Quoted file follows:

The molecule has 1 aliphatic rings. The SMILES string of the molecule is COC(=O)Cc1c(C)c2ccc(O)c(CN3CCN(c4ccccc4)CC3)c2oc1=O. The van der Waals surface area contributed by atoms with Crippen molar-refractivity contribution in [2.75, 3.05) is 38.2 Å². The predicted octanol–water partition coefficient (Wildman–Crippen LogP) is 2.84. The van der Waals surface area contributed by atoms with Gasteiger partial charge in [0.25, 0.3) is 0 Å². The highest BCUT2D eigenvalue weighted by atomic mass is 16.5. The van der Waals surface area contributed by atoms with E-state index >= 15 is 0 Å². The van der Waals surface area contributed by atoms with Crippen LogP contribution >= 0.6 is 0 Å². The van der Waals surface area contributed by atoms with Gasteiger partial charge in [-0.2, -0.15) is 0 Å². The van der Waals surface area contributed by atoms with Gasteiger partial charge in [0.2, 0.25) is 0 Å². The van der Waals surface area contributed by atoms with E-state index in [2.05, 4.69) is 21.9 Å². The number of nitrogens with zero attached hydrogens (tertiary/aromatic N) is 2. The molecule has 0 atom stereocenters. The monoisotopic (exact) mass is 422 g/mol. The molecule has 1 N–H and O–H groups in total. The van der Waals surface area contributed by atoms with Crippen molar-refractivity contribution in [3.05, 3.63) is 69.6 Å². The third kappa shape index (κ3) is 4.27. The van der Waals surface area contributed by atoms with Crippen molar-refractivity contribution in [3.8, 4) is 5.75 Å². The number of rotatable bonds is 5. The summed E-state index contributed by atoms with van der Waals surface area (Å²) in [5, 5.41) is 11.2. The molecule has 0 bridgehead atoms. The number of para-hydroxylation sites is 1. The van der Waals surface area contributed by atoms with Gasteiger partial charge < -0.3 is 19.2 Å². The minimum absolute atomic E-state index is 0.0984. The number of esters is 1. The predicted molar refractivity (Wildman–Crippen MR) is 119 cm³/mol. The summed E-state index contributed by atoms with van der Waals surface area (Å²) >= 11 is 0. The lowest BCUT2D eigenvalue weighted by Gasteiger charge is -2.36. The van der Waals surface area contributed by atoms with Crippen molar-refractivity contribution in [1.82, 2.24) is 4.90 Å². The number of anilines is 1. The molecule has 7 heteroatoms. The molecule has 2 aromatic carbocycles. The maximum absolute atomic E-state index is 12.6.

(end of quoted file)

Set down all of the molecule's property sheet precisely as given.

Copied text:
The molecule has 1 aliphatic rings. The SMILES string of the molecule is COC(=O)Cc1c(C)c2ccc(O)c(CN3CCN(c4ccccc4)CC3)c2oc1=O. The van der Waals surface area contributed by atoms with Crippen molar-refractivity contribution in [2.75, 3.05) is 38.2 Å². The predicted octanol–water partition coefficient (Wildman–Crippen LogP) is 2.84. The van der Waals surface area contributed by atoms with Gasteiger partial charge in [0.25, 0.3) is 0 Å². The highest BCUT2D eigenvalue weighted by atomic mass is 16.5. The van der Waals surface area contributed by atoms with E-state index >= 15 is 0 Å². The van der Waals surface area contributed by atoms with Crippen LogP contribution >= 0.6 is 0 Å². The van der Waals surface area contributed by atoms with Gasteiger partial charge in [-0.2, -0.15) is 0 Å². The van der Waals surface area contributed by atoms with Gasteiger partial charge in [0.2, 0.25) is 0 Å². The van der Waals surface area contributed by atoms with E-state index in [2.05, 4.69) is 21.9 Å². The number of nitrogens with zero attached hydrogens (tertiary/aromatic N) is 2. The molecule has 0 atom stereocenters. The monoisotopic (exact) mass is 422 g/mol. The molecule has 1 N–H and O–H groups in total. The van der Waals surface area contributed by atoms with Crippen molar-refractivity contribution in [3.05, 3.63) is 69.6 Å². The third kappa shape index (κ3) is 4.27. The van der Waals surface area contributed by atoms with Crippen molar-refractivity contribution in [3.8, 4) is 5.75 Å². The number of rotatable bonds is 5. The summed E-state index contributed by atoms with van der Waals surface area (Å²) in [5, 5.41) is 11.2. The molecule has 0 bridgehead atoms. The number of para-hydroxylation sites is 1. The van der Waals surface area contributed by atoms with Gasteiger partial charge < -0.3 is 19.2 Å². The minimum absolute atomic E-state index is 0.0984. The number of esters is 1. The predicted molar refractivity (Wildman–Crippen MR) is 119 cm³/mol. The summed E-state index contributed by atoms with van der Waals surface area (Å²) >= 11 is 0. The lowest BCUT2D eigenvalue weighted by Gasteiger charge is -2.36. The van der Waals surface area contributed by atoms with Crippen molar-refractivity contribution in [1.82, 2.24) is 4.90 Å². The number of anilines is 1. The molecule has 7 heteroatoms. The molecule has 2 aromatic carbocycles. The maximum absolute atomic E-state index is 12.6.